To be perfectly honest, these lists are kind of arbitrary. Actually, they are most definitely arbitrary and yet, people always get butt-hurt over other people’s choices or rules. I like to do them because they are just a good bit of fun and it’s also nice to take a few moments to reflect on films I found very special each year. Since this is my top ten of 2011, we’ll be playing by my rules. They are simple. Any film released theatrically (or on VOD) in 2011 is fair game. Pretty standard and straightforward yeah?
There are most definitely many great films I missed that may have made this list as well as many more that easily could have taken a spot from one of the ten below – 50/50, Take Shelter, Young Adult, MI:4 Ghotocol, Warrior, Kung Fu Panda 2, The Adventures of Tintin, Captain America, Senna and Rango. However, I can’t see everything and not every great film can make the final ten. I don’t know about you but I think this year offered a pretty solid slate of flicker shows. And on that note, here are the films I’m calling the top ten of 2011…
10. The Descendants
In a way it’s odd that this film made my top ten. I say that only because I pretty much hated the opening ten minutes. The voice over was excruciatingly bad and very uncharacteristic of a film written and directed by the great Alexander Payne (a script he rewrote from an initial adaptation of Kaui Hart Hemming’s book by Jim Rash and Nat Faxon). Then, George Clooney’s Matt King stopped telling us what we needed to know and the film started showing us. The story suddenly found life despite largely being about our mortality.
I suppose that’s fitting though because facing our mortality doesn’t just mean accepting the inevitable (and all too soon) but it also brings the whole being alive part into focus and all the mistakes that go with it. A beautifully shot, wonderfully written and impeccably acted (especially Shailene Woodley, who delivers what can only be described as a ‘didn’t know she could do that’ performance) tragicomedy, The Descendants offers another subtle examination of family, friendship and all our flaws by one of the best writer-directors we have. “Everything just happens.”
9. Tree of Life
If there was a better example of the power of images in 2011, I didn’t see it. Sure, spectacular visuals are expected with a Terrence Malick film and yet Tree of Life may be the most beautiful, moving and lasting cinematic experience of his career. Truly a seminal piece of work, it’s a meditation on collective memories, uniting common experiences, and reflecting on not just our existence but the existence of our entire world. We are just a small piece of the pie yet still vital because it’s all we have and we don’t have it for long. One of the most striking philosophical, intellectual and emotional films in recent memory.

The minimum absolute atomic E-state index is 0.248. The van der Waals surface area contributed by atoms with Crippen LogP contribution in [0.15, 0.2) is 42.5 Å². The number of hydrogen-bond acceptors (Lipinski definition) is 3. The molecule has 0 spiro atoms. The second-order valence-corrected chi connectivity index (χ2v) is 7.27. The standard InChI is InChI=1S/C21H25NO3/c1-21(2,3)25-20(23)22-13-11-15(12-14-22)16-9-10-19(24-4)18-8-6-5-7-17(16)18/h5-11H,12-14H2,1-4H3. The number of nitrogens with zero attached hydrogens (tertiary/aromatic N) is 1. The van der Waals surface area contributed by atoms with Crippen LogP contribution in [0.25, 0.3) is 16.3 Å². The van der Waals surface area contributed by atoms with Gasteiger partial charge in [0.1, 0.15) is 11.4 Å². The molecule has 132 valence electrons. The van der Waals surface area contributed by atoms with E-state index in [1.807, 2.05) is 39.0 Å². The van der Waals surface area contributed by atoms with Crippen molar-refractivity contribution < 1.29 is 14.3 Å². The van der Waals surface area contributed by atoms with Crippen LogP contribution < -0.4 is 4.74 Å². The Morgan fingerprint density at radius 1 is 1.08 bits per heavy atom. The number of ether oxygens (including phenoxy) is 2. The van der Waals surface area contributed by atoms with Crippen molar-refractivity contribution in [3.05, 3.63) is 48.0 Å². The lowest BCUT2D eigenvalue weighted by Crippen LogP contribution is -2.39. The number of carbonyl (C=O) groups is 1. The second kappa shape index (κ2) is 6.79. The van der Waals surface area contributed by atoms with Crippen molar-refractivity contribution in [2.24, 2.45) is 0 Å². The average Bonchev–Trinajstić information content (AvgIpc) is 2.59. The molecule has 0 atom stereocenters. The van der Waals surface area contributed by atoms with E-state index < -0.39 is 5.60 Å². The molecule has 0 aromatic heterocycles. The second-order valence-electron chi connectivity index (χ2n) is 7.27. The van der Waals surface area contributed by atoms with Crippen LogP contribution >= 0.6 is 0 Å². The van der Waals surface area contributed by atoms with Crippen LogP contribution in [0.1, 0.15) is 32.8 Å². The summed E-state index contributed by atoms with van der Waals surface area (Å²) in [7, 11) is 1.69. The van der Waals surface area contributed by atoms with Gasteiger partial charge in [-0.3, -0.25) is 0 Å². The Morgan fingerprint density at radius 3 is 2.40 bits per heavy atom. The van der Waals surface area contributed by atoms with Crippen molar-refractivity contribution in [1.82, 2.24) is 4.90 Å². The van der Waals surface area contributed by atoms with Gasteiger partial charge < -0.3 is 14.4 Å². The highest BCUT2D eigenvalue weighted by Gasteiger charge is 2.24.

As abstract as the film may get – the 15 or 20 minute creation of the universe sequence, complete with the much discussed dinosaur head stomp, caused more than a few patrons to head for the aisles – there is still a very emotional family story at it’s core. The incredible ensemble deliver performances that feel both archetypal and singular. Jessica Chastain, Brad Pitt and newcomer Hunter McCraken are all astonishingly impressive as the three focal points of the O’Brien family in small town, 1950s Texas. The parents representing two extremes, two paths for the young boy to navigate his inevitable struggles, or reflect upon those already past. “Mother. Father. Always you wrestle inside me. Always you will.”
I was not a fan of Thumbsucker, writer-director Mike Mill’s first film. It felt like an artist who was trying to make an indie film (or being too ‘precious’ which seems to be the common term these days) instead of just expressing his vision. Beginners, on the other hand, has perhaps even more quirks and idiosyncrasies but they all somehow feel less contrived. Mills was a very successful graphic designer before making the jump to film and the visual and narrative pastiche come across as a natural progression resulting in an incredibly funny, romantic and touching film (all set to a wonderful soundtrack and score).
The story has a lot of auto-biographical elements – and by a lot, I mean a lot – and that’s probably the main reason that behind the whimsical-depression, behind the voice over or documentary footage, lies a very true story of two different but equally powerful kinds of love – one familial, the other romantic – and all the ensuing messy emotional side effects. Christopher Plummer is being praised, and justly, for his wonderful performance (as is Cosmo, as Arthur the Jack Russell Terrier) but for me it’s the unsung and understated turn by the always great Ewan McGregor that really caught my attention. Oh, and Melanie Laurent is also in it. So there’s that. “Maybe I’m not perfect at it. I don’t really know what I’m doing. But I want to be here.”
7. Project Nim
I want to stress one thing with this entry. This isn’t some obligatory documentary slot. I don’t care what genre or method of storytelling, this is just the ten best films. Now. Project Nim, James Marsh’s followup to his Academy Award winning Man on Wire, is perhaps the most complete movie going experience I had this year. The true story of Nim Chimpsky is funny, despicable, touching, bizarre, heartbreaking and deeply satisfying. A natural progression of his most interesting and compelling visual style, Marsh uses all the tricks at his disposable, from re-enactments to found footage to talking heads to share this unbelievable story of one amazing chimpanzee.